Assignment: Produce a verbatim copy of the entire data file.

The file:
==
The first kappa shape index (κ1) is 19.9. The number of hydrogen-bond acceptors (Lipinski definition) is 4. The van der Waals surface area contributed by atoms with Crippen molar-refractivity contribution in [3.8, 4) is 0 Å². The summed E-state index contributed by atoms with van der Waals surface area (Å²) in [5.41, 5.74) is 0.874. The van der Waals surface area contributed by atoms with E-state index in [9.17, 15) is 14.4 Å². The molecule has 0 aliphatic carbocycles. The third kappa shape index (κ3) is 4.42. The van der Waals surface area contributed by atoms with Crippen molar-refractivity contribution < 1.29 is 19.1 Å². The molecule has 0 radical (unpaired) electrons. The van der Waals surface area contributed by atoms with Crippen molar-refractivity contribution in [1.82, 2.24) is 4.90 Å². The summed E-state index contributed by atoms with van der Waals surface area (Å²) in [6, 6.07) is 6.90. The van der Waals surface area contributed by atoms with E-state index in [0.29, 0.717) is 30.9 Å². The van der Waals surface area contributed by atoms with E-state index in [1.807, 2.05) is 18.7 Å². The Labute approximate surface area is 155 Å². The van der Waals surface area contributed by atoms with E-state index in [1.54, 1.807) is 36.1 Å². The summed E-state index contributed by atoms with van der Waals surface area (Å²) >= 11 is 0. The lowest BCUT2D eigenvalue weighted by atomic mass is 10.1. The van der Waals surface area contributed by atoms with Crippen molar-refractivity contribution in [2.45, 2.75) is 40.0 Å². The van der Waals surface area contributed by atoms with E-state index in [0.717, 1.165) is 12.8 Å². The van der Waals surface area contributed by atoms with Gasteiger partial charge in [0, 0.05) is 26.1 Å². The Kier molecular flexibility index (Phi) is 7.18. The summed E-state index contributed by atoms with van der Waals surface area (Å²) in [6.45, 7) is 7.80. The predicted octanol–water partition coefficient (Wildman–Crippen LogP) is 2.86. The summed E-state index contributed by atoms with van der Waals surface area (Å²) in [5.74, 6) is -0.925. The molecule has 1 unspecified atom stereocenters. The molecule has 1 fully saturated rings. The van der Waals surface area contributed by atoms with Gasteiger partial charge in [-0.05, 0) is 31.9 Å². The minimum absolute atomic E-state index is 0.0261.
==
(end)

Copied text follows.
The first kappa shape index (κ1) is 19.9. The number of hydrogen-bond acceptors (Lipinski definition) is 4. The van der Waals surface area contributed by atoms with Crippen molar-refractivity contribution in [3.8, 4) is 0 Å². The summed E-state index contributed by atoms with van der Waals surface area (Å²) in [5.41, 5.74) is 0.874. The van der Waals surface area contributed by atoms with E-state index in [9.17, 15) is 14.4 Å². The molecule has 0 aliphatic carbocycles. The third kappa shape index (κ3) is 4.42. The van der Waals surface area contributed by atoms with Crippen molar-refractivity contribution < 1.29 is 19.1 Å². The molecule has 0 radical (unpaired) electrons. The van der Waals surface area contributed by atoms with Crippen molar-refractivity contribution in [1.82, 2.24) is 4.90 Å². The summed E-state index contributed by atoms with van der Waals surface area (Å²) in [6, 6.07) is 6.90. The van der Waals surface area contributed by atoms with E-state index in [0.29, 0.717) is 30.9 Å². The van der Waals surface area contributed by atoms with E-state index in [1.807, 2.05) is 18.7 Å². The Labute approximate surface area is 155 Å². The van der Waals surface area contributed by atoms with E-state index in [1.54, 1.807) is 36.1 Å². The summed E-state index contributed by atoms with van der Waals surface area (Å²) >= 11 is 0. The lowest BCUT2D eigenvalue weighted by atomic mass is 10.1. The van der Waals surface area contributed by atoms with Crippen molar-refractivity contribution in [2.45, 2.75) is 40.0 Å². The van der Waals surface area contributed by atoms with E-state index in [0.717, 1.165) is 12.8 Å². The van der Waals surface area contributed by atoms with Gasteiger partial charge in [0, 0.05) is 26.1 Å². The Kier molecular flexibility index (Phi) is 7.18. The summed E-state index contributed by atoms with van der Waals surface area (Å²) in [6.45, 7) is 7.80. The predicted octanol–water partition coefficient (Wildman–Crippen LogP) is 2.86. The summed E-state index contributed by atoms with van der Waals surface area (Å²) in [5.74, 6) is -0.925. The molecule has 1 unspecified atom stereocenters. The molecule has 1 fully saturated rings. The van der Waals surface area contributed by atoms with Gasteiger partial charge in [-0.05, 0) is 31.9 Å². The minimum absolute atomic E-state index is 0.0261.